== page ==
My interest in the concept of place is most readily seen in my current project. I am working on a book in African philosophy called Philosophy as if Place Mattered: Hermeneutics and Contemporary African Philosophy. In it, I argue that the question that has animated much discussion in the field of African philosophy, that of whether there is such a thing, is a misdirected question because it relies on a metaphysical assumption - that African philosophy may or may not have a particular territory. In other words, African philosophy has been trying to defend its entitlement to a "country" on a map of the academy.
The metaphysical assumption that African philosophy makes is really a spatial assumption; that is, that there is an abstract standard of ordering (like lines of longitude and latitude) into which land fits. African philosophy has had to live up to the abstraction that mapping demands, and thus the question "Is there an African philosophy?" is always slanted toward the negative.
I want to re-ask the question, as one of place. The new question, a hermeneutical and phenomenological one, is now "What is it to do philosophy in this place?" This question contains two components - a request that we connect philosophy (in this case, African philosophy) with the places from which it comes (something few philosophers have been inclined to do), and a request that we examine the place that African philosophy holds in the academy, and in the general discipline of philosophy.
This may seem like a metaphorical use of the notion of place, but in fact I think it is within the tradition of discussion of place. Place has always been about a connection between thought and the other, thought and the "place" (we can hardly keep from using the term) from which it springs. African philosophy is a good place to reflect on these issues, as it defines itself in terms of geographical particularity (African) and universality (philosophy) at the same time.
I see this website as doing philosophical work as well. As I started research for the book mentioned above, several things struck me:
1. There is an enormous amount of work, across many disciplines, on the concept of place.
2. While those that write on the concept are aware of work in some other "adjacent" disciplines (there's a place term used for academic discourse again), even the best writers seem to limit themselves to a very small part of the available work.
3. This is so for several reasons. Obviously, there's just too much to do justice to it all. But further than that - it seems clear that we don't have just one concept at work here. So, people use the version of place that fits into their disciplinary discourse, and tend to ignore those that don't.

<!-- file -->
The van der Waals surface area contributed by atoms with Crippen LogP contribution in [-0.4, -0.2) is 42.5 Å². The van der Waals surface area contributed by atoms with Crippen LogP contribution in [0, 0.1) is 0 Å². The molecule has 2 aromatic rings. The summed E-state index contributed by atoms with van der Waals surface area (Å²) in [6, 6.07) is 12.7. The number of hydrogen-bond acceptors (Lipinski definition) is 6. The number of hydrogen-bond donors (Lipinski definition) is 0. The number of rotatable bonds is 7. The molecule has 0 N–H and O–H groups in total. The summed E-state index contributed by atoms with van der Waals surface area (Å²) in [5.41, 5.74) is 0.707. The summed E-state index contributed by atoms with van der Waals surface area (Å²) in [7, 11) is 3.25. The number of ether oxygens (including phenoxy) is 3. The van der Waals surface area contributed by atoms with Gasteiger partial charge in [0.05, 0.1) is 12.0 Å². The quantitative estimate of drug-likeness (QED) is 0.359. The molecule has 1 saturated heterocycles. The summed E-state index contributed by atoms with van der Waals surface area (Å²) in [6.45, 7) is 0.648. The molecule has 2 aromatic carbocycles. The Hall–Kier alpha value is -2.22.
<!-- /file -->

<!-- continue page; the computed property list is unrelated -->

4. The problem has been that, while place stands as a critical concept to mainstream disciplinary discourse, it has been relatively uncritical of itself and its uses or applications. It is a concept with great intuitive appeal, for a wide variety of (sometimes contradictory) reasons.
5. My own discipline, philosophy, has done a great deal of work on the concept of place, but it has not thought much about its place, or about the places from which it comes.
This website is philosophical work in the Gadamerian tradition, in that it brings together the work on place so that the various writers can illuminate each other. When a concept like place stands as an assertion, it ironically becomes place-less, a concept that cannot or does not know its place in discourse and discipline. On the other hand, when it is allowed to encounter other uses (and we don't want to push the agency metaphor too far here; it is people that encounter each other through concepts, but let's let that pass for the moment), the various uses find their intellectual place.
I have also been involved in interdisciplinary work for the last decade or so, having just completed the directorship of the Centre for Interdisciplinary Research in the Liberal Arts (CIRLA). This centre has, among other things, hosted conferences on interdisciplinary themes. I see the present website as a good example of interdisciplinary work. Interdisciplinarity is not just a matter of combining disciplinary strengths to solve a problem. It involves those disciplines understanding themselves better by interacting with the strengths and limitations of other disciplines. I am hoping that this website will encourage interdisciplinary work in the best sense, by making previously unrealized connections for people and spurring work that would be difficult or impossible within disciplinary boundaries.
Page Location: http://pegasus.cc.ucf.edu/~janzb/place/myresearch.htm